AgTech: The Shortcomings of Big Data

Farming has gone digital

Written by Nick Elliott

June 9, 2021

In AgTech, big data means collecting everything.  The temperature of the air as you plant, the moisture of the kernel as you harvest, the exact coordinate of each weed you find; it all gets absorbed into the digital cloud, analyzed, and processed.  The end result is that we know what seeds grow the best in different conditions, statistically speaking.

Often this leads to homogenized recommendations. Sure, the corn hybrid ‘SKY-3122’ may rate the best in some parts of the country, but does that mean it’s best for your customers’ farms?  The all-time favorite food across the US may be a good old cheeseburger fresh off the grill, but try to make everyone eat one and you’ll end up with a lot of unhappy vegetarians.

The end goal of all this data aggregation

Customized recommendations are the end goal of aggregated data. Given a weather prediction and the soil types for a field, we can predict the seed that’ll give you the highest yield.  With enough data, we can divide the field into zones and predict how much of that seed you should plant in each square foot. As planter technology advances, we’re starting to sow entirely different seeds in different parts of the field to take advantage of the unique properties of the land. With drones taking flight, we can target individual plants for pesticide applications.  

Seeing the field for the corn stalks

There’s no question that the volume of data and customized applications have advanced sustainability and food production dramatically. Yet, as our ability to refine these recommendations has grown, so has another problem: information overload that’s made it hard to see the field for the stalks.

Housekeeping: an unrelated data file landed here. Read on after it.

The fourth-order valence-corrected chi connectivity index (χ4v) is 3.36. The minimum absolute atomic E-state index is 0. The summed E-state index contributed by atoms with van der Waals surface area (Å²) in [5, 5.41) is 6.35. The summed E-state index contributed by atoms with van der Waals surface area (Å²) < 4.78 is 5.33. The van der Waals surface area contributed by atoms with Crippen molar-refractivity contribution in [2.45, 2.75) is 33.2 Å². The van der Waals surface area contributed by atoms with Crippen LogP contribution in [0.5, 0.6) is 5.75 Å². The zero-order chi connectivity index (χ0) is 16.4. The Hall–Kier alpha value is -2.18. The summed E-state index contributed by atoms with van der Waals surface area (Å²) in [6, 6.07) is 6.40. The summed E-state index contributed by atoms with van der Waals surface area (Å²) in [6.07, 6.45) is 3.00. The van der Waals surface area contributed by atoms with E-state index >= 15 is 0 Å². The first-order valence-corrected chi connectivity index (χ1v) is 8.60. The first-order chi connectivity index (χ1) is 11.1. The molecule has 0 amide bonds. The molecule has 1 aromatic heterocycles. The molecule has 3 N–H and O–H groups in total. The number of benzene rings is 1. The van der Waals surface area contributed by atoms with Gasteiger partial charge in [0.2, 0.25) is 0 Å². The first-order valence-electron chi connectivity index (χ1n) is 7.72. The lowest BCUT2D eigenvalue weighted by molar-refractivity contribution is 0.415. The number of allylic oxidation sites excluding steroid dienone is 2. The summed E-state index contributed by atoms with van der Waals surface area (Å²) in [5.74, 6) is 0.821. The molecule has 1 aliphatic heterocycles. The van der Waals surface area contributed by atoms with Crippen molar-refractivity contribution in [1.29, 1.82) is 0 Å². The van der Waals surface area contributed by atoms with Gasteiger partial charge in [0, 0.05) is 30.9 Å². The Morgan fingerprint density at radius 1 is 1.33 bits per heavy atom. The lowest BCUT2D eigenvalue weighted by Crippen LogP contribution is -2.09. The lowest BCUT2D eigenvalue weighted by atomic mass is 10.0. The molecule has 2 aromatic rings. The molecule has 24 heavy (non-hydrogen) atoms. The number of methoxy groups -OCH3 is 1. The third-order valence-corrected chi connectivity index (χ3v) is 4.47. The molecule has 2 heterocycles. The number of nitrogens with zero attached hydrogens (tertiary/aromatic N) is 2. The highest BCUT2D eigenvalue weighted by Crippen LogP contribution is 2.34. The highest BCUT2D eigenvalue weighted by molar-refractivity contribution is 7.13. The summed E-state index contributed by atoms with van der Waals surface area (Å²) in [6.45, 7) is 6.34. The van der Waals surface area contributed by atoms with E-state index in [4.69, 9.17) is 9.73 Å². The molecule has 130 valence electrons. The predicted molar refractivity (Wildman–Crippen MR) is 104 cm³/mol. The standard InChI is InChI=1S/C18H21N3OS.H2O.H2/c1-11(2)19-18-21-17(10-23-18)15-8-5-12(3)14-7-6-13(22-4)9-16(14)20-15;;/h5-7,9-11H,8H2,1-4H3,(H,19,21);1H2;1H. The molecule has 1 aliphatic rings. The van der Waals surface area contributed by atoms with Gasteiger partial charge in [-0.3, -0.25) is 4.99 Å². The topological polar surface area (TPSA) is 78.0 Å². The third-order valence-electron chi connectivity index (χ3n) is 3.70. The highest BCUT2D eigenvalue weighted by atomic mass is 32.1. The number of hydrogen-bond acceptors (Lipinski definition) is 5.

Anyone who has tended a farm knows the logistical nightmares behind getting everything planted in that sudden timeframe in spring, or trying to find the sweet spot in the fall for harvesting your crop.  Now multiply that tenfold as suddenly you need to account for which fields need to be harvested first because of the performance of a particular seed that year, or having to load up three times as many bags of seeds because now each field has three different varieties. Data has become AgTech’s greatest asset and its Achilles heel.

Are automated recommendations the best choice? 

In one sense, yes. We need automated recommendations that can take all this data to make smarter recommendations that take the bigger picture into account.  Having worked on dispatch software for equipment managers, communication software, ordering software, portfolio recommendations, and generally the entire pipeline of precision agriculture, we’ve seen a need to connect each of these components to provide a higher-order, holistic approach.